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The Heart Is a Burial Ground
'There is an addictive pungency to this exotic tale of lives lived loudly' Sunday Times
'The remarkable life of Caresse Crosby, now retold by her great-granddaughter' Observer
A vivid and inventive debut novel about four generations of women in a family, their past and their legacy, which evokes the work of Kate Atkinson, Tessa Hadley and Virginia Baily.
'I will describe it as best I can. This is their story. Or perhaps just mine. Let us begin, again . . .'
On a brisk day in 1970, a daughter arrives at her mother's home to take care of her as she nears the end of her life. `Home' is the sprawling Italian castle of Roccasinibalda, and Diana's mother is the legendary Caresse Crosby, one half of literature's most scandalous couple in 1920s Paris, widow of Harry Crosby, the American heir, poet and publisher who epitomised the `Lost Generation'.
But it was not only Harry who was lost. Their incendiary love story concealed a darkness that marked mercurial Diana and still burns through the generations: through Diana's troubled daughters Elena and Leonie, and Elena's young children.
Moving between the decades, between France, Italy and the Channel Islands, Tamara Colchester's debut novel is an unforgettably powerful portrait of a line of extraordinary women, and the inheritance they give their daughters.
'Sensual, evocative and rich with observational truth, this is a vivid and intricate portrait of three extraordinary women' Jeremy Page, author of Salt
'Evocative' Good Housekeeping
'This is a bold, striking and confident novel filled with vivid, sometimes shocking, scenes. It spans decades, generations and continents without ever feeling disjointed. This is a stunning introduction to an intriguing new voice in British fiction, who does real justice to her prodigious forebear' Netgalley reviewer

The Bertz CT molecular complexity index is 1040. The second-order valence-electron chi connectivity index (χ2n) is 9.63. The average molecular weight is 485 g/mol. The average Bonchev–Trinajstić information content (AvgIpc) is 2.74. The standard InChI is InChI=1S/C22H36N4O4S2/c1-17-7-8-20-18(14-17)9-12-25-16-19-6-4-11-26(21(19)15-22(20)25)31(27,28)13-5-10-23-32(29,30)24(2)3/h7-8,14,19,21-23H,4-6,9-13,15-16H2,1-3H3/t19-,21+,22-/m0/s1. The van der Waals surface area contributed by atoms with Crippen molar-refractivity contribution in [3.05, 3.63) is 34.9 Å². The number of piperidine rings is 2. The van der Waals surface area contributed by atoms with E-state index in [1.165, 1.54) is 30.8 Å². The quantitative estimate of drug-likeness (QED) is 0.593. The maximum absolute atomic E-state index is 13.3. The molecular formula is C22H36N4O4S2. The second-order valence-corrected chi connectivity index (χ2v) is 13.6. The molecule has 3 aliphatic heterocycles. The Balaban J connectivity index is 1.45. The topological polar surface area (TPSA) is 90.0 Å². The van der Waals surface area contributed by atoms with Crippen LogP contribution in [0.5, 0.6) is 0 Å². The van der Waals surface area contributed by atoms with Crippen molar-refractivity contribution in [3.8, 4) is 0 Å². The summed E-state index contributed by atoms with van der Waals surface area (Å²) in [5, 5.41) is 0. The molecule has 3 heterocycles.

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What Reviewers Are Saying
Since finishing this book I've learnt that it initially started out life as a biography before morphing into a novel. The starting point being Caresse Crosby who has reinvented herself from plain old Mary - a product of the Boston monied set - and has set about creating an artist's retreat in a fabulous Italian castle. All this ambition though is at the expense of any kind of relationship with her daughter Diana.
I spent the first 50 pages marvelling at just how revolting Caresse and Diana are. Their lives are almost summed up by Diana's son-in-law on her death "Elena, your mother didn't die from that stroke; she died the first time she walked into a room and none of the men looked up".
They live for love, sex and seduction and choose men carelessly. They are selfish beyond measure and it's no wonder that the third generation - Diana's daughters Elena and Leonie - completely rebel and find themselves a secure marriage and nunnery respectively.
The novel flits between the 20's, 70's and 90's and covers several locations. The constant switching between the decades is often distracting and I felt that it detracted from the character's development somewhat.
Ultimately I didn't feel that I was reading the book out of enjoyment but more a macabre fascination that a set of characters could be so wholly unlikeable. That, however, is perhaps the point.
I wonder if Caresse Crosby and Philip Larkin ever crossed paths. If they did, it is unlikely that the encounter will have done much to dissuade Larkin’s conviction that “They **** you up, your mum and dad”. The Heart is a Burial Ground uses the Crosby family history to explore mother-daughter relationships across four generations. It’s a sorry tale underneath all the flamboyance.